Our murals and their demise

Murals are definitely one of the most beautiful, sometimes haunting, aspects of Los Angeles and environs. In a bleak urban landscape, these colorful encapsulations truly pop out. Some constitute a visual political statement, some show a glimpse of culture or history, some are just beautiful, still others are just bland images with no particular purpose other than looking better than a blank wall. In fact, we like talking about them here at blogging.la on occasion, most recently The Evolution of Revolution to Evolution, written by Cybele.

Unfortunately, for the same reasons they are a blessing in urban environs, our murals are also far more at risk in that environment.

The Christian Science Monitor had an interesting article (displaying on the USA Today site): Los Angeles grapples with saving its murals. An excerpt:

‘…after several years of funding cuts and policy shifts, artists once drawn to L.A. are moving elsewhere, to Oregon and Philadelphia. And the murals — some decades old — are threatened by deterioration from age, a growing number of gang markings, and city inspectors who are more rigorously demanding that property owners keep their outer walls mural free….’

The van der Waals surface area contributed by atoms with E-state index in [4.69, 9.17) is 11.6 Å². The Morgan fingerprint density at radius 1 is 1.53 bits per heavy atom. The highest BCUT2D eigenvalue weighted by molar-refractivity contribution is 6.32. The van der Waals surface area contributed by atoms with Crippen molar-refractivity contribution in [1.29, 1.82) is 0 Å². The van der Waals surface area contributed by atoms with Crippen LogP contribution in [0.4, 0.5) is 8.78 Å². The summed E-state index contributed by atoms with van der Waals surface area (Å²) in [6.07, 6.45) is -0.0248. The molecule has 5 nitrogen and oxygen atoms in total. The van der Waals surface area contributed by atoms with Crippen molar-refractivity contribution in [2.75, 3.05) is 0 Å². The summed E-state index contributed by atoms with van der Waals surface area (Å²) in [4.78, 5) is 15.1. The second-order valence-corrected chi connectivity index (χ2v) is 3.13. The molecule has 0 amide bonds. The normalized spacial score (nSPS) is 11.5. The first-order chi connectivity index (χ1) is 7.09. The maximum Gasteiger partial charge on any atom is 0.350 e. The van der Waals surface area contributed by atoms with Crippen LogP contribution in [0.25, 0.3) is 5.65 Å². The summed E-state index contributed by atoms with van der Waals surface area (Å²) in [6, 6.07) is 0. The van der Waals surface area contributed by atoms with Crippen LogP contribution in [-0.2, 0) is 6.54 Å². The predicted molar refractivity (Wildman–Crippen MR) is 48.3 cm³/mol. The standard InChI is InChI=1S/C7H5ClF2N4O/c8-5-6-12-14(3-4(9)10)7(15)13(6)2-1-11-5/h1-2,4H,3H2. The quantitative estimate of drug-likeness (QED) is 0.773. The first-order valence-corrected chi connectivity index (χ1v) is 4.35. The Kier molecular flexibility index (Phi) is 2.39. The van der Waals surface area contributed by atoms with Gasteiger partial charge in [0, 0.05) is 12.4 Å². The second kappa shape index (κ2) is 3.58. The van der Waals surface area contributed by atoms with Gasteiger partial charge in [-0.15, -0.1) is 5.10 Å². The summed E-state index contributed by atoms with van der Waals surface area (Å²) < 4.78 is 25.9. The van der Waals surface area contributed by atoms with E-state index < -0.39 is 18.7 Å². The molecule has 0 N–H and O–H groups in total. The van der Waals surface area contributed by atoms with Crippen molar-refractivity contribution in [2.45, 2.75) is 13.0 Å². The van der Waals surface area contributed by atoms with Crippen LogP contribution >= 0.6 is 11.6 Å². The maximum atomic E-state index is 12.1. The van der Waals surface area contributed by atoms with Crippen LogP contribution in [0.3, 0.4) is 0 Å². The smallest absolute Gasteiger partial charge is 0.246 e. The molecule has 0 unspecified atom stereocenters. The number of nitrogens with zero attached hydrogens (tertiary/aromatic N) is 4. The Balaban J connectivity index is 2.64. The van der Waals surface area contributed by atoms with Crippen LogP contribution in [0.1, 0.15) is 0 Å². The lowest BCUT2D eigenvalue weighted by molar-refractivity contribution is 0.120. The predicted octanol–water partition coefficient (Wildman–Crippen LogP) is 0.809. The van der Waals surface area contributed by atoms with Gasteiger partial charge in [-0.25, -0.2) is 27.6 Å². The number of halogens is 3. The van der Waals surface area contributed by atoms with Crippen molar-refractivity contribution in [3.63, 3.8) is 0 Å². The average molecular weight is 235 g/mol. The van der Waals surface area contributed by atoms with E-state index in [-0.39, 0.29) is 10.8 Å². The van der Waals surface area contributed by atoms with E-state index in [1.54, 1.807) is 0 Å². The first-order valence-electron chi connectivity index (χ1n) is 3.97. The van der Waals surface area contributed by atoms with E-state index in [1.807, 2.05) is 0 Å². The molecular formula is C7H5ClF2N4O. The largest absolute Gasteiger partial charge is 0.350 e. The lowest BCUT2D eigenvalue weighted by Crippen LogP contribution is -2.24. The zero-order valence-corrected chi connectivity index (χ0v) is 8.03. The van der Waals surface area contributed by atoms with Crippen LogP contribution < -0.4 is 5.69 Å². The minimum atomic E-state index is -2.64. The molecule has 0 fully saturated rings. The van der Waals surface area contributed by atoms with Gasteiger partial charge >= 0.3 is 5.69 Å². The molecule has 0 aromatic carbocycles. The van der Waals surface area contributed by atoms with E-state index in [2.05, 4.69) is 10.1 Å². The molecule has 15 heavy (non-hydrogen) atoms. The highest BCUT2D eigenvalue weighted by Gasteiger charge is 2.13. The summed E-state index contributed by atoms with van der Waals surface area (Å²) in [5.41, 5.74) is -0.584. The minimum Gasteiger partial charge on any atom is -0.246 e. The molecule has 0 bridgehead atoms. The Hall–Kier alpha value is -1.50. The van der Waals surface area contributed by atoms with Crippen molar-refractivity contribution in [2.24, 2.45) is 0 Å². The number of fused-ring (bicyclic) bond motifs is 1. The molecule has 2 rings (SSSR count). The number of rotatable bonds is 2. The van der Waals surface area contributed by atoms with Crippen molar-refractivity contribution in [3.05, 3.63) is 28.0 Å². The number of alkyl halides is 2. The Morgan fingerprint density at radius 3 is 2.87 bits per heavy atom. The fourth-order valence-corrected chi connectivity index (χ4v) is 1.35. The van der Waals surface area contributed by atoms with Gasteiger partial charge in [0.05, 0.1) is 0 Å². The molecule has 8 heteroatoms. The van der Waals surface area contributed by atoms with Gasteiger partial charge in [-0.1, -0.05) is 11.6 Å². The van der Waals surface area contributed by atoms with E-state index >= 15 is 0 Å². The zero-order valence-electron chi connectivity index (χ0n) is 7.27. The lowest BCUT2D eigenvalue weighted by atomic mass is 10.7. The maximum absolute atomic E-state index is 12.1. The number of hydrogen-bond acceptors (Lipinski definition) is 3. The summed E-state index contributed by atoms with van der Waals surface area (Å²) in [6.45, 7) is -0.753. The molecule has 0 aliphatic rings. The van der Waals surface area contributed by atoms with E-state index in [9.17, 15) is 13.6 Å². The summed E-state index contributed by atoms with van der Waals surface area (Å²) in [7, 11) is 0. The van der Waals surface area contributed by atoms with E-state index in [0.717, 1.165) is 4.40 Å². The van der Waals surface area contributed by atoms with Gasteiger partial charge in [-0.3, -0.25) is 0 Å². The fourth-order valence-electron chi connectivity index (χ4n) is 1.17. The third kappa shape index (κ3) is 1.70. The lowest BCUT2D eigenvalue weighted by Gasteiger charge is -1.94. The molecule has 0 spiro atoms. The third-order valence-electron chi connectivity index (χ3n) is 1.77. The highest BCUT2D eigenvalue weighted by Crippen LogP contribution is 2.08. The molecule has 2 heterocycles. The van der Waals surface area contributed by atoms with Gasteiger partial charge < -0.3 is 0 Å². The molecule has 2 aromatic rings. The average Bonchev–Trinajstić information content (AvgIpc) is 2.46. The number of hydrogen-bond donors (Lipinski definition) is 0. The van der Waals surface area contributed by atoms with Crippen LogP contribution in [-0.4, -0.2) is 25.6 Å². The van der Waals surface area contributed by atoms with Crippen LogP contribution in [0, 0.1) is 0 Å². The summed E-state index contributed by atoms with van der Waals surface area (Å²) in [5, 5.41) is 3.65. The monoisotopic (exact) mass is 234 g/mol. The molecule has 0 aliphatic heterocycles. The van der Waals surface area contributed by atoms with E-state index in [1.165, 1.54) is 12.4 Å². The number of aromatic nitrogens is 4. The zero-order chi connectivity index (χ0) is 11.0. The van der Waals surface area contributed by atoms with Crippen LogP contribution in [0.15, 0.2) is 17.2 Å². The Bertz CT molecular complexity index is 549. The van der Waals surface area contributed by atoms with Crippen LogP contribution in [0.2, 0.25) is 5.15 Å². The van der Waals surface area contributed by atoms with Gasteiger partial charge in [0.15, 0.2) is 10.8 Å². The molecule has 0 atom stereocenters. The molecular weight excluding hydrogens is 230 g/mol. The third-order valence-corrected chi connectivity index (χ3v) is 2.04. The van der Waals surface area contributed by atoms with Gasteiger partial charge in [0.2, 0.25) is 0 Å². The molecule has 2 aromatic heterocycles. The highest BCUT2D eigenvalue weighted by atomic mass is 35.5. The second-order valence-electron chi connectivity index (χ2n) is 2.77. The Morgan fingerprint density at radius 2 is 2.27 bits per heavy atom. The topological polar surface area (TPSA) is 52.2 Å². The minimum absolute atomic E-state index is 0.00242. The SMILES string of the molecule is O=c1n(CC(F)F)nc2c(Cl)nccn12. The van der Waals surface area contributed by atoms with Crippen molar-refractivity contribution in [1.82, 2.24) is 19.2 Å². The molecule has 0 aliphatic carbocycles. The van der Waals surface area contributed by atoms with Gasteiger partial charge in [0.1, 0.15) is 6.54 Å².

A sad state of affairs, and an interesting contrast to the hallowed gallaries and rarefied atmosphere of a LACMA or other capital-A Art museum. Not to say those museums aren’t worthwhile (of course they are), but the galleries of your neighborhood are as important or perhaps even moreso.

One Reply to “Our murals and their demise”

  1. Thanks for the heads up. I realized that they quote Judy Baca as a professor of cultural studies and public/ethnic art. Maybe, but just call it what it is Chicana/o Studies. I’m still a little sad that in my time as a student there I didn’t take any classes with her.

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